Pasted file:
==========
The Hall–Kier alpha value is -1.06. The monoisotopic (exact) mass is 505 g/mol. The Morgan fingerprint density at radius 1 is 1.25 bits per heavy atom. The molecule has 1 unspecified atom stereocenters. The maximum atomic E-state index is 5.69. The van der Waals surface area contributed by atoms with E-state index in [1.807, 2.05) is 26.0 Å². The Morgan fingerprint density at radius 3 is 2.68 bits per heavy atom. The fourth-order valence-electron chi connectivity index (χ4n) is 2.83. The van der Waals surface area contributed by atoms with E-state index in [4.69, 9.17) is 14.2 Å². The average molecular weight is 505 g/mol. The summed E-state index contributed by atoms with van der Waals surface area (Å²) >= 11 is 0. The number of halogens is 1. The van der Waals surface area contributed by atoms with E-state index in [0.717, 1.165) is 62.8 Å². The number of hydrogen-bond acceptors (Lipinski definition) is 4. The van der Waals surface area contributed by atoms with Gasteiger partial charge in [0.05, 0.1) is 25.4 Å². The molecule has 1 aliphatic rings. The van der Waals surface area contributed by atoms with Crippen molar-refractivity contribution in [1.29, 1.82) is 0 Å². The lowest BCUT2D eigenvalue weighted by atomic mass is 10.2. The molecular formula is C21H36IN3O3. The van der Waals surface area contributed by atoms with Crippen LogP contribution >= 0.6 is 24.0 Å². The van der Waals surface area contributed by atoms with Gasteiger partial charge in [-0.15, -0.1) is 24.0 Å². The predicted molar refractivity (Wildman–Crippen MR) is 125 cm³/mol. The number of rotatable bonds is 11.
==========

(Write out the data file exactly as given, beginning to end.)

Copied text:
The Hall–Kier alpha value is -1.06. The monoisotopic (exact) mass is 505 g/mol. The Morgan fingerprint density at radius 1 is 1.25 bits per heavy atom. The molecule has 1 unspecified atom stereocenters. The maximum atomic E-state index is 5.69. The van der Waals surface area contributed by atoms with E-state index in [1.807, 2.05) is 26.0 Å². The Morgan fingerprint density at radius 3 is 2.68 bits per heavy atom. The fourth-order valence-electron chi connectivity index (χ4n) is 2.83. The van der Waals surface area contributed by atoms with E-state index in [4.69, 9.17) is 14.2 Å². The average molecular weight is 505 g/mol. The summed E-state index contributed by atoms with van der Waals surface area (Å²) >= 11 is 0. The number of halogens is 1. The van der Waals surface area contributed by atoms with E-state index in [0.717, 1.165) is 62.8 Å². The number of hydrogen-bond acceptors (Lipinski definition) is 4. The van der Waals surface area contributed by atoms with Gasteiger partial charge in [0.05, 0.1) is 25.4 Å². The molecule has 1 aliphatic rings. The van der Waals surface area contributed by atoms with Crippen molar-refractivity contribution in [1.29, 1.82) is 0 Å². The lowest BCUT2D eigenvalue weighted by atomic mass is 10.2. The molecular formula is C21H36IN3O3. The van der Waals surface area contributed by atoms with Crippen LogP contribution >= 0.6 is 24.0 Å². The van der Waals surface area contributed by atoms with Gasteiger partial charge in [-0.15, -0.1) is 24.0 Å². The predicted molar refractivity (Wildman–Crippen MR) is 125 cm³/mol. The number of rotatable bonds is 11.